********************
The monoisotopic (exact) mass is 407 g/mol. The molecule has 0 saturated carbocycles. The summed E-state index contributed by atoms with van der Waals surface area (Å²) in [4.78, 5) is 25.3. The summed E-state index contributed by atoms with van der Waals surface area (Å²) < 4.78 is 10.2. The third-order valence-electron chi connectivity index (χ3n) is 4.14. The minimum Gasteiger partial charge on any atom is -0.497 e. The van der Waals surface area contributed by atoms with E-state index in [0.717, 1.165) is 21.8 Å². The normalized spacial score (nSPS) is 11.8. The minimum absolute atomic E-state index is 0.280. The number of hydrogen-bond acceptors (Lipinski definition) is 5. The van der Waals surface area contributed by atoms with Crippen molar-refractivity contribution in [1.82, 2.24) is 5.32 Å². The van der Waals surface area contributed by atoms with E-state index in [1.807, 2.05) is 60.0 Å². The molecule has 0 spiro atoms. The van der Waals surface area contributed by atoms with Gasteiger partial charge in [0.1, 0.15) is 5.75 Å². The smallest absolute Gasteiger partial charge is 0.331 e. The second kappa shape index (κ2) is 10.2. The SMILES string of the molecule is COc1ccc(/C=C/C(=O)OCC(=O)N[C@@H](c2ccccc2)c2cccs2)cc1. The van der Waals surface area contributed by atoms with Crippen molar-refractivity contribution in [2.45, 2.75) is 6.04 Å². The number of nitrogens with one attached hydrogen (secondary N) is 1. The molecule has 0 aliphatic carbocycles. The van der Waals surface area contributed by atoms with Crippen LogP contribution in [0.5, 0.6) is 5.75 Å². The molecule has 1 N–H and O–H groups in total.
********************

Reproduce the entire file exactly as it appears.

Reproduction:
The monoisotopic (exact) mass is 407 g/mol. The molecule has 0 saturated carbocycles. The summed E-state index contributed by atoms with van der Waals surface area (Å²) in [4.78, 5) is 25.3. The summed E-state index contributed by atoms with van der Waals surface area (Å²) < 4.78 is 10.2. The third-order valence-electron chi connectivity index (χ3n) is 4.14. The minimum Gasteiger partial charge on any atom is -0.497 e. The van der Waals surface area contributed by atoms with E-state index in [0.717, 1.165) is 21.8 Å². The normalized spacial score (nSPS) is 11.8. The minimum absolute atomic E-state index is 0.280. The number of hydrogen-bond acceptors (Lipinski definition) is 5. The van der Waals surface area contributed by atoms with Crippen molar-refractivity contribution in [1.82, 2.24) is 5.32 Å². The van der Waals surface area contributed by atoms with E-state index in [1.807, 2.05) is 60.0 Å². The molecule has 0 spiro atoms. The van der Waals surface area contributed by atoms with Gasteiger partial charge in [0.1, 0.15) is 5.75 Å². The smallest absolute Gasteiger partial charge is 0.331 e. The second kappa shape index (κ2) is 10.2. The SMILES string of the molecule is COc1ccc(/C=C/C(=O)OCC(=O)N[C@@H](c2ccccc2)c2cccs2)cc1. The van der Waals surface area contributed by atoms with Crippen molar-refractivity contribution in [2.45, 2.75) is 6.04 Å². The number of nitrogens with one attached hydrogen (secondary N) is 1. The molecule has 0 aliphatic carbocycles. The van der Waals surface area contributed by atoms with Crippen LogP contribution in [0.5, 0.6) is 5.75 Å². The molecule has 1 N–H and O–H groups in total.